Serial No. 1381, Bowen

The Australian Government had little expertise or interest in radar technology at the start of the Second World War. By 1942 however the continent’s coastline was dotted with scores of radar stations operated by locally-trained technicians using, in many instances, Australian-designed and built radar equipment. This is the story of one such unit – Bowen’s No.55 Radar Station (RAAF).

Built in anticipation of a possible Japanese aerial attack against Australian mainland targets, approval for development of the Bowen radar station (costing £9,700) was granted in early November 1942.1Encl. 27A, Air Force Headquarters – CAS [Chief of Air Staff] (Organisation) – Establishment – Radar Stations – General, NAA: Series A705, Control Symbol 231/9/1031, ID 3336324, https://recordsearch.naa.gov.au/SearchNRetrieve/NAAMedia/ShowImage.aspx?B=3336324&T=P&S=107.  Land and buildings necessary for the development were then requisitioned via the National Security (General) Regulations). The site selected for the installation was an elevated sandstone plateau at Cape Edgecumbe, two miles north-east of the port. Continue reading “Serial No. 1381, Bowen”

A camoufleur’s art

For more than a century official war artists have helped shape our understanding of Australian military history. Often selected on the basis of their pre-war reputations, the works produced by official war artists such as Sidney Nolan, Russell Drysdale, Arthur Streeton and Albert Tucker have become staple offerings for a nation now locked into a  permanent cycle of military commemoration.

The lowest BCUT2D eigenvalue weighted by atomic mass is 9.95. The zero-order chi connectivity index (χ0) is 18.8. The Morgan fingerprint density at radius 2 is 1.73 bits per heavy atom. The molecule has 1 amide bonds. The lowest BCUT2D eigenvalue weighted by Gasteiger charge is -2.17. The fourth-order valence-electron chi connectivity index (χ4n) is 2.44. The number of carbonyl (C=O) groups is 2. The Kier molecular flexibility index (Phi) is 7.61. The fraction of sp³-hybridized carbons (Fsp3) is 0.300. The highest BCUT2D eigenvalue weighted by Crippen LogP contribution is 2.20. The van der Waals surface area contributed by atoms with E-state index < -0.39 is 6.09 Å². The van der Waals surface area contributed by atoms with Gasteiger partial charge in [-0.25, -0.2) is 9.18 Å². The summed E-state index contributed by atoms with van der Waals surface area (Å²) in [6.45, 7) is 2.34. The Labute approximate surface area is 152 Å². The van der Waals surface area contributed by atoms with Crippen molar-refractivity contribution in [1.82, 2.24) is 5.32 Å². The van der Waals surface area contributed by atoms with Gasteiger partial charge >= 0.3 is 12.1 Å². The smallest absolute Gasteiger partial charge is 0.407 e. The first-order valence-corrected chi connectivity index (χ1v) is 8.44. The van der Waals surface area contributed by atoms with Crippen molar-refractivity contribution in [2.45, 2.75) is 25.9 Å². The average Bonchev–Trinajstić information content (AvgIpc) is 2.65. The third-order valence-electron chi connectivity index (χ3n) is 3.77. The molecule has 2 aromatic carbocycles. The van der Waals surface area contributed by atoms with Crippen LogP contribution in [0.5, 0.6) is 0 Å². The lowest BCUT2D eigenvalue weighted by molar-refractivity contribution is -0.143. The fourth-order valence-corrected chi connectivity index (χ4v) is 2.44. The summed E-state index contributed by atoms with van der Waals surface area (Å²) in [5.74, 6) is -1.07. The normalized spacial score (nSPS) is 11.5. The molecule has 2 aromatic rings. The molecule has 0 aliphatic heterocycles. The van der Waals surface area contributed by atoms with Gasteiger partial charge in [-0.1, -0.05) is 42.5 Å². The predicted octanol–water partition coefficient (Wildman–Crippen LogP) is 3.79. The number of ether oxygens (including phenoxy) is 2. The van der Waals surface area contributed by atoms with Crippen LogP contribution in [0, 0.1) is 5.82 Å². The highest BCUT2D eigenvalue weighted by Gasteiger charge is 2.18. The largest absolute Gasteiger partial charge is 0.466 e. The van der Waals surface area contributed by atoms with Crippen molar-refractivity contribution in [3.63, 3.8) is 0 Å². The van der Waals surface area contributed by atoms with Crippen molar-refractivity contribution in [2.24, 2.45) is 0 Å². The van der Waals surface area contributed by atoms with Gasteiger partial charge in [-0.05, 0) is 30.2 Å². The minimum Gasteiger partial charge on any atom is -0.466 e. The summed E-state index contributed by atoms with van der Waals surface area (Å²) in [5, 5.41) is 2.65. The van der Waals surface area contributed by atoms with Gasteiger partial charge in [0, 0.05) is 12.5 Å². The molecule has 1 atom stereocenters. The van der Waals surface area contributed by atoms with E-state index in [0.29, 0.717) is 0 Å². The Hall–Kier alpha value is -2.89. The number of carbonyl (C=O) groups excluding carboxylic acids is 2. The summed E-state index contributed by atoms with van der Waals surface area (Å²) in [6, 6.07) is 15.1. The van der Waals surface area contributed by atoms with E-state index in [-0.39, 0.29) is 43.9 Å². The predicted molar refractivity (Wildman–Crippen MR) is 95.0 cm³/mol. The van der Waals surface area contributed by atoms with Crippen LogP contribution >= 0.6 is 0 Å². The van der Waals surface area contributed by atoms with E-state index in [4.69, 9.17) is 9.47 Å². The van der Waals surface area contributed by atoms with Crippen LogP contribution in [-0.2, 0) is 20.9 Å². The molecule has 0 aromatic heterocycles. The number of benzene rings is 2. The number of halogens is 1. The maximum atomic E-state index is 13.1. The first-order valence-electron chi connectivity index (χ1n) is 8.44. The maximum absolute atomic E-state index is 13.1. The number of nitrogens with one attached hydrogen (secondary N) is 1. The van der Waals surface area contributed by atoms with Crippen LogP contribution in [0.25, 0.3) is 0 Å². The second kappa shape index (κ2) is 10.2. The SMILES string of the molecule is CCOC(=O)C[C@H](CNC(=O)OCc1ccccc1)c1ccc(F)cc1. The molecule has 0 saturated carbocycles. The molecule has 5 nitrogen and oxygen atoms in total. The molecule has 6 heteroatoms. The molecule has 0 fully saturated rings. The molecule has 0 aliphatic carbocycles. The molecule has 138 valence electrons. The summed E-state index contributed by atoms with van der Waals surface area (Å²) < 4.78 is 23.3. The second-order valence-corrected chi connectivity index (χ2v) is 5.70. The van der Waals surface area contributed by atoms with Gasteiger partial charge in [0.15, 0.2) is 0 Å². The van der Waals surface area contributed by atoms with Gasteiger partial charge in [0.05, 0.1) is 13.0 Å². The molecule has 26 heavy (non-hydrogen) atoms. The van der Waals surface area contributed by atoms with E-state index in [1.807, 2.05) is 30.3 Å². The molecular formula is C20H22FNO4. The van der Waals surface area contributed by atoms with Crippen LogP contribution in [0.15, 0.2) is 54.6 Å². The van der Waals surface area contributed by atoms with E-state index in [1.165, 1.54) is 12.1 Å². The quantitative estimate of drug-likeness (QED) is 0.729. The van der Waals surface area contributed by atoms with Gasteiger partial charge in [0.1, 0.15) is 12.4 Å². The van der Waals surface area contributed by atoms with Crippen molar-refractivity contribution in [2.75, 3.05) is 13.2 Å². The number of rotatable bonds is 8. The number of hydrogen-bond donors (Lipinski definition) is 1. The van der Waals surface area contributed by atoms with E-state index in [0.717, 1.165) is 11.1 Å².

Far eclipsing the output of these official war artists however is the great body of work produced by Australia’s unofficial war artists. Despite its greater authenticity (much official war art having been produced by non-participants, after the event), this vast output remains largely undocumented, unstudied, and unappreciated. Continue reading “A camoufleur’s art”

Unplanned

A Mk.V Spitfire over northern Australia, similar to that which Flying Officer Morton force landed near Gundare Station in south-west Queensland (author’s collection).

In early June 1944 the RAAF’s No.457 Squadron, one of three Spitfire units recalled from Britain for homeland defence, began exchanging its near-obsolete Mk.V aircraft with more effective Mk.VIIIs. As deliveries of the latter began arriving in the Northen Territory, squadron pilots would ferry equal numbers of the former south for overhaul and re-assignment – typically to Operational Training Units or mainland fighter squadrons.

Originally from Emerald in Central Queensland, twenty-one year old Pilot Officer Alexander Henry Morton (405639) was one of ten 452 and 457 squadron pilots tasked mid-July 1944 with ferrying Mk.Vs south to No.6 Aircraft Deport at Oakie [sic] in south-east Queensland. Continue reading “Unplanned”

Gundaroo’s Ventura

I just remember the biting cold thinking, all the while, that perhaps we shouldn’t have been traipsing – in winter – through bush-land in the Southern Highlands of New South Wales, especially while it was sleeting. Thoughts of all that wasted organisational effort might have dissuaded me from postponing, along with the knowledge that any future date – that winter – could have been just as bleak. We were young, and the prospect of visiting a Lockheed Ventura crash site, so close to Canberra where we all lived, must have been incentive enough.

Squadron Diaries (Form A50s) need to be approached with some cicumspection, this 13 Squadron entry showing A59-55 departing for repairs a week after it had been destroyed at Gundaroo. The navigator on that occasion was E G Whitlam, who returned to Canberra years later as the Australian Prime Minister (NAA A9186,35).

Continue reading “Gundaroo’s Ventura”